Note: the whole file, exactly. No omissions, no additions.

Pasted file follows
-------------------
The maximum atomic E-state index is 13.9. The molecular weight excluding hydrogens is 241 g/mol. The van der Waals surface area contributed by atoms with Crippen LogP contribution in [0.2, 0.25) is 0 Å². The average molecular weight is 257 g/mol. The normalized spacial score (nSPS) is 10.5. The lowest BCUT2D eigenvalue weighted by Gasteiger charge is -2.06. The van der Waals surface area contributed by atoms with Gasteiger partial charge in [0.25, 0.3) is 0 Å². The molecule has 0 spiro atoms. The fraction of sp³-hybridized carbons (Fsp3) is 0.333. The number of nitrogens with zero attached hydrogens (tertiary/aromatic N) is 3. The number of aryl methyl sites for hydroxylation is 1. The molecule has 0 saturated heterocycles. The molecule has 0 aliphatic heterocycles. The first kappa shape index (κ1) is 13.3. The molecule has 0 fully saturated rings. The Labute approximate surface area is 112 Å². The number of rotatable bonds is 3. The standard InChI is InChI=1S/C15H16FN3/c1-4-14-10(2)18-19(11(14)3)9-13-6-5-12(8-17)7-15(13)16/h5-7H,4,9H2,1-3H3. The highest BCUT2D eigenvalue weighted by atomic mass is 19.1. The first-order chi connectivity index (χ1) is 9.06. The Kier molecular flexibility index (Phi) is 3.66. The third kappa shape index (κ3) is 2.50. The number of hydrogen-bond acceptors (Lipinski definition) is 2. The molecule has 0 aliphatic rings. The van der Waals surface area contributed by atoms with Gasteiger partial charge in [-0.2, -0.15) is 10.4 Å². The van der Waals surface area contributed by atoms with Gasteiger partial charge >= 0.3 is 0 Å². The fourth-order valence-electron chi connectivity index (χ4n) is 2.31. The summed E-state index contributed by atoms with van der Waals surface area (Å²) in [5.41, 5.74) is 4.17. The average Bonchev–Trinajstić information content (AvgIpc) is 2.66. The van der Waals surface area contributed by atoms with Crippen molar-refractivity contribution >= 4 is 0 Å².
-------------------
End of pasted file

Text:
The maximum atomic E-state index is 13.9. The molecular weight excluding hydrogens is 241 g/mol. The van der Waals surface area contributed by atoms with Crippen LogP contribution in [0.2, 0.25) is 0 Å². The average molecular weight is 257 g/mol. The normalized spacial score (nSPS) is 10.5. The lowest BCUT2D eigenvalue weighted by Gasteiger charge is -2.06. The van der Waals surface area contributed by atoms with Gasteiger partial charge in [0.25, 0.3) is 0 Å². The molecule has 0 spiro atoms. The fraction of sp³-hybridized carbons (Fsp3) is 0.333. The number of nitrogens with zero attached hydrogens (tertiary/aromatic N) is 3. The number of aryl methyl sites for hydroxylation is 1. The molecule has 0 saturated heterocycles. The molecule has 0 aliphatic heterocycles. The first kappa shape index (κ1) is 13.3. The molecule has 0 fully saturated rings. The Labute approximate surface area is 112 Å². The number of rotatable bonds is 3. The standard InChI is InChI=1S/C15H16FN3/c1-4-14-10(2)18-19(11(14)3)9-13-6-5-12(8-17)7-15(13)16/h5-7H,4,9H2,1-3H3. The highest BCUT2D eigenvalue weighted by atomic mass is 19.1. The first-order chi connectivity index (χ1) is 9.06. The Kier molecular flexibility index (Phi) is 3.66. The third kappa shape index (κ3) is 2.50. The number of hydrogen-bond acceptors (Lipinski definition) is 2. The molecule has 0 aliphatic rings. The van der Waals surface area contributed by atoms with Gasteiger partial charge in [-0.2, -0.15) is 10.4 Å². The van der Waals surface area contributed by atoms with Gasteiger partial charge >= 0.3 is 0 Å². The fourth-order valence-electron chi connectivity index (χ4n) is 2.31. The summed E-state index contributed by atoms with van der Waals surface area (Å²) in [5.41, 5.74) is 4.17. The average Bonchev–Trinajstić information content (AvgIpc) is 2.66. The van der Waals surface area contributed by atoms with Crippen molar-refractivity contribution >= 4 is 0 Å².